And social media exploits this very craving for dopamine. How? Variable reward.
In the 20th century, American psychologist B.F. Skinner did an experiment that involved pigeons.
He came up with the concept of a 'skinner box'. A pigeon was to be kept in this box. The box had a lever which the pigeon could pull for food. But there's a catch.
In the first test case, pulling the lever gave no food.
In the second case, pulling the lever guaranteed food.
In the third case, pulling the lever sometimes gave food, sometimes didn't.
Here's where the concept of variable reward kicks in.
If you've read even a little bit of psychology, you would figure out that the pigeons in the third case went crazy. They constantly pulled the lever. Because they didn't know when they would receive food, and when they wouldn't. They were uncertain.
Thus, the concept of variable reward was born. It is formally known as Intermittent Reinforcement.
Social media uses this concept to bait you into checking your phone. Again and again. How? By varying the possibility of reward. You don't know if someone has tagged you, sent you a message, or if your comment has replies.
So you check. Over and over again. Sometimes, you get a reward. Sometimes you don't. This way, you have been conditioned to keep checking.
You know where else a lever is used to give variable reward?
Slot machines were one of the first to exploit this behavior in humans.
Pulling the lever does not guarantee success, but you might win if you're lucky. The exact phenomenon that gets people addicted to gambling, gets people addicted to social media. And that's bad!
You know where else you can see the slot machine "pull" lever effect? In news feed refreshes.
How do you refresh your feed? You need to go to the top, pull the feed down, wait for it to load. This is a subliminal trick to get you to pull the lever of your social feed, in expectation of a reward. They exploit the slot-machine effect.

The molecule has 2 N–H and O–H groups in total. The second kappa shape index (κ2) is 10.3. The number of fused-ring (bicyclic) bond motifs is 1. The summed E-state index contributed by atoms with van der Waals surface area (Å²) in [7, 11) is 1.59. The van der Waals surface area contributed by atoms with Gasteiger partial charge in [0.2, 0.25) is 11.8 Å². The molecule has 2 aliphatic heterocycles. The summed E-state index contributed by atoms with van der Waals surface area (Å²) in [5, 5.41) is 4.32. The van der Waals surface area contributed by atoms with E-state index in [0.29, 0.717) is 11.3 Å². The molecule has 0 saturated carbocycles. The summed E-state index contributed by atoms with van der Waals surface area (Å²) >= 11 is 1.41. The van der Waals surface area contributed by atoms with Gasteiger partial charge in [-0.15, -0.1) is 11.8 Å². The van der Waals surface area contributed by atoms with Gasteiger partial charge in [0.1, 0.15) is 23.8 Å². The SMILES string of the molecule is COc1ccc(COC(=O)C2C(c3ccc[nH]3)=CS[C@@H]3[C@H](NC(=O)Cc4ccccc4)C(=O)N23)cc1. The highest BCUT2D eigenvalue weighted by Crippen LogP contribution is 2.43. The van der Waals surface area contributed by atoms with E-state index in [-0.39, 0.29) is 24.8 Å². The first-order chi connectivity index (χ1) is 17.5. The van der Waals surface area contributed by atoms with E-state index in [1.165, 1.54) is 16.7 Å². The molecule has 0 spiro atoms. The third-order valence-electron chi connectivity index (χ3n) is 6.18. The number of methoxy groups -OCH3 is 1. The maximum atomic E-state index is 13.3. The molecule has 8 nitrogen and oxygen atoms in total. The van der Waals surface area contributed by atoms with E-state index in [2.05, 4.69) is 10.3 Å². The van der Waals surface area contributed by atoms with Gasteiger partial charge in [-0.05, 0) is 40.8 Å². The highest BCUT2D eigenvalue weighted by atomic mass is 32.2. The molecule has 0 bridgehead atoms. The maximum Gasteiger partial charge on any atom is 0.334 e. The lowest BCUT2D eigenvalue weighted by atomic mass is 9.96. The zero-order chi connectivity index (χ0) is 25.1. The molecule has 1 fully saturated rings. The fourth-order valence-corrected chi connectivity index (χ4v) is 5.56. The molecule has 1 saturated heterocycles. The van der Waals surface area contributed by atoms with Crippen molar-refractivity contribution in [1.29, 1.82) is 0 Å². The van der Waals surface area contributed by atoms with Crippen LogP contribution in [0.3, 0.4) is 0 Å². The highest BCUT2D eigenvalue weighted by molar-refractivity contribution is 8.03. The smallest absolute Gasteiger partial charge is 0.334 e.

No wonder you can't get off the phone. They exploit the most primal psychological triggers that get you hooked.
Even your notification tone is rigged
Phone companies spend millions of dollars to research which notification tune is the most attention grabbing.
You are alerted with the sound. You think pulling the lever(checking the notification) might give you a reward, it might not. But you do it anyway, because the brain loves mystery- especially when it can solve the mystery effortlessly.
What do you do with this information?
The best thing to do from here on is to be aware of the factors that I mentioned.
It is said that technology is a good slave, but a terrible master. You need to audit your phone usage to check who really is in control. You or your phone?
Do you own your phone or does your phone own you?
When you get an urge to check your phone, be conscious of it. Try fitting it into the framework I have given you in this post. Is the notification tone attracting you? Is it the color? Are you falling down the slippery slope?
When you find yourself scrolling at night, sacrificing valuable sleep, understand that you are being conned. You are falling prey to the variable reward hack. You need to reject it. Life's good without tech companies controlling your behavior.
It's crazy how fast you get used to not having Instagram on your phone. Try it.
I have been conscious of my phone usage for more than 2 years. I plan on writing another post with detailed steps on how to tackle your phone addiction.
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Thanks for reading!